Requirements for Remote Physicians in Washington
Two of the top reasons for working as a telehealth clinician are to supplement your income and work from home on a flexible schedule. And in the state of Washington, you’ll find a number of full-time and part-time remote work opportunities available for MDs and DOs.
Once you have your medical license and are a board-certified physician, you can figure out which type of telehealth job suits you best. Whether you live in Seattle, Spokane, Tacoma, or anywhere else in the state, you should know the following information before you start to apply for remote clinician roles:
Work-from-home physicians: Remote doctors must adhere to the same standards as their colleagues who treat patients in-person. In telemedicine, however, you use technology to complete synchronous (video or phone) and asynchronous (chat) consultations with patients. It’s important to remember that you can only meet with patients virtually who are physically located in the state where you have a medical license.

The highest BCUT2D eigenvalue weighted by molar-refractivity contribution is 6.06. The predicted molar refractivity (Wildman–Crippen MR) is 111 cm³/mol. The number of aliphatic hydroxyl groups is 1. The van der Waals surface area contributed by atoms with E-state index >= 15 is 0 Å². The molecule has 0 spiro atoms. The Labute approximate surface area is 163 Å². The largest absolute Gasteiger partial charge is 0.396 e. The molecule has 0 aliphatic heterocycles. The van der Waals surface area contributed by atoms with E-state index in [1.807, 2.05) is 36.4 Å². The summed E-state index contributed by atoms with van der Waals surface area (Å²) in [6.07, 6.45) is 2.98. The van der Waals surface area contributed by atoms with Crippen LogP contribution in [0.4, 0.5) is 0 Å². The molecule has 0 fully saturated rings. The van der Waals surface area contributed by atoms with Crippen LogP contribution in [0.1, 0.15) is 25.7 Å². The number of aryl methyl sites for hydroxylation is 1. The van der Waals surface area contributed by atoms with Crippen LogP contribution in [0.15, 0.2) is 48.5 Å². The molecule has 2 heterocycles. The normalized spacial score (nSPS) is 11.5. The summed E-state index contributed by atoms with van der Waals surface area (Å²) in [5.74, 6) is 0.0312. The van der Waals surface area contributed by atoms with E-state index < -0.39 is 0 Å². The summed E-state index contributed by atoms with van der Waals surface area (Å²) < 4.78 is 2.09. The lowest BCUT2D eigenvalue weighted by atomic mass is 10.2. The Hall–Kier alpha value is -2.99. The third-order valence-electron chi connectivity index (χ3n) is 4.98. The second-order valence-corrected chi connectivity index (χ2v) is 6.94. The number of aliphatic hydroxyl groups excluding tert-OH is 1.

Additional training: The standard of care in telemedicine is the same as for in-person care, and there is no training specific to virtual care that is mandated by the state. Some telehealth companies will provide onboarding to help you become familiar with relevant technology and platforms. This often includes best practices for high-quality webside manner.
Necessary documentation: Are you ready to apply for virtual care jobs? Make sure to update your resume and provide appropriate paperwork confirming your education and credentials.
Telemedicine companies typically post open remote roles on job posting sites like Indeed, ZipRecruiter, Glassdoor, and LinkedIn, so this is a great place to start your search for virtual care positions. Wheel matches doctors with telehealth opportunities and has a number of roles available for MDs and DOs in Washington. Check out this article for tips on how to evaluate telehealth job opportunities in primary care.